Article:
Douglas must have enjoyed creating a scene in a theatre where members of the audience smoke. Unlike Hitchcock, for whom the homely cinema is mainly a backdrop, Douglas reminds us constantly that we are watching a movie. Some of his characters sit in a theater and watch an unseen movie, and all of them speak as if they would like to be the heroes in one genre or another.
Verloc in this remake is a lowly employee of the U.S. Embassy and supplies information to Left wing terrorists intent on blowing up a Marconi installation. The suspense comes from the hunt for this ambivalent activist by the Portuguese military. An atmosphere of fear and suspicion hangs over every action. Before attempting an escape to another country, Verloc risks capture by feeling honor-bound to apologize to his wife who runs the cinema and whose young brother has died, thanks to him. But Verloc is followed by an agent of the military to the cinema, which in Douglas’s version itself is a haven for the Left-wing and thus could be a target by Right-wing terrorists.
Portugal throughout the 20th century was a bit player on the European stage, much as Canada has been on the North American one. Douglas, a native of Vancouver, has viewed the waning years of African colonialism and the War on Terror from this sidelong vantage point. In none of his projects does he clearly identify winner and losers. Seismic events in his eyes are riddled with layers and holes and multiple perspectives, as though history were always happening elsewhere, around the corner from where most journalists and news teams have trained their cameras.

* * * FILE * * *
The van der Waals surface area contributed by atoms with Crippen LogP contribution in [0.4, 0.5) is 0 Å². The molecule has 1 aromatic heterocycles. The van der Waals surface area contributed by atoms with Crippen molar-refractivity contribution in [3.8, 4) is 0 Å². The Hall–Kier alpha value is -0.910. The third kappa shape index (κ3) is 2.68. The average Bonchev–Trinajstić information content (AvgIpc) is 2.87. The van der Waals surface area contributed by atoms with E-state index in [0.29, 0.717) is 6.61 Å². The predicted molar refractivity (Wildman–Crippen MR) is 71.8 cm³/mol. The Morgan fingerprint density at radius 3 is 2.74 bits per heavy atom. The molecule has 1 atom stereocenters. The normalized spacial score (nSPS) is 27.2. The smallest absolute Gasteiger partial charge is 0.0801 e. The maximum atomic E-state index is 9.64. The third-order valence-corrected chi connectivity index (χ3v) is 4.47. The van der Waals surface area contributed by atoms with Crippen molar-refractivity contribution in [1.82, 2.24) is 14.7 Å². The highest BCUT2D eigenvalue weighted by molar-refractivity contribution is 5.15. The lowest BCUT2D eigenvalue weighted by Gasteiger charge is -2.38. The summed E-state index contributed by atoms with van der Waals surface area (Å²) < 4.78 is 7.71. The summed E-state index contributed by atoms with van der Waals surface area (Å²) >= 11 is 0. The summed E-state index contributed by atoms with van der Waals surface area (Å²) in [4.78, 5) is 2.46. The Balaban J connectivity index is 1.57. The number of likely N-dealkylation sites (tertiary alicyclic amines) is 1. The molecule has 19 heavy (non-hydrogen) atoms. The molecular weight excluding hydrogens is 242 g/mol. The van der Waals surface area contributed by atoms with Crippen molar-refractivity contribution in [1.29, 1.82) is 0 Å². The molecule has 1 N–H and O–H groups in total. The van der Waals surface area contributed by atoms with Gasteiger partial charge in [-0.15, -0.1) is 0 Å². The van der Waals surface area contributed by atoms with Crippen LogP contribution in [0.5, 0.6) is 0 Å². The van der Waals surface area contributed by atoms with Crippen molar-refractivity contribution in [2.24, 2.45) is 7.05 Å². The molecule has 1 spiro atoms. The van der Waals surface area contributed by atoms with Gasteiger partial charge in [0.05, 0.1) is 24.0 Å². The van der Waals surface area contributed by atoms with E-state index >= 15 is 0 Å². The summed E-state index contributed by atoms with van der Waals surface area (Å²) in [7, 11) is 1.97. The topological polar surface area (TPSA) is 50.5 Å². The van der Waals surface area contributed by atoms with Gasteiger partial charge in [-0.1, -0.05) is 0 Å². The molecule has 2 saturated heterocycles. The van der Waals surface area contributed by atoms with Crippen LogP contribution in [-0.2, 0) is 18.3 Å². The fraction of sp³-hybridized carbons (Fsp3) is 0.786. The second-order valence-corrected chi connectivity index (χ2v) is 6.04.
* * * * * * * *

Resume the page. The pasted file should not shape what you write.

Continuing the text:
Douglas’s photographs also refuse to take sides between fact and fiction, This small sample, originally a pop-up show, begins chronologically with Television Spots, a set of 12 composites from 1987 in which text blocks, specifying a set of cinematic directions, appear beside a photograph. The words extend our view of the image, were they to be realized in a camera’s moves. At the same time the piece undercuts these expectation by showing us a crude photograph, with titles such as “Slap Happy” or “Sneeze.” Neither what we’re seeing nor what we could be seeing is altogether inviting; the material, after all, is a conventional set of television scenarios. As early examples of his Conceptual thought, they nonetheless point where Douglas’s mind wanted to direct his cameras.
His 2011 series of large portraits, Malabar People, 1951, are the characters he imagines frequenting a nightclub in Vancouver’s Chinatown during the late ‘40s-early ‘50s. Defined in this scenario solely by their roles in this multi-cultural after-hours joint —“Bouncer,” “Student,” Waitress I,” “Waitress II,” “Bandleader,” “Construction Worker”—they are almost interchangeable in appearance. Why he decided to strip them of possible names, identify them purely by their function, and photograph them in dim light isn’t clear, and it can’t be said it was a wise choice.
In all of these later works, he is pushing the dark tones in his monochrome prints toward illegibility, letting only the barest amounts of light define objects and figures. As the scenes in some of these photographs refer to storied places from Vancouver’s past—Bumtown, Hogan’s Alley, Lazy Bay—he may be saying that reality as it is remembered always threatens to dissolve into inky abstraction or that the places where the poor have gathered over the decades to live or eat and drink and dance are always obscured in a dangerous light by middle-class history.
Or, as Mike Nichols once said, in explaining his decision to abstain from color when filming Who’s Afraid of Virginia Woolf?: “One of the advantages of black-and-white is that it’s not literal, it’s already a metaphor. It’s not life, it’s about life.”
Collector’s POV: The works in this show are priced as follows. The Secret Agent video is $600000, while the photographs range from $20000 for the Malabar People portraits to $120000 for the large urban landscapes. The TV Spots diptychs are not for sale.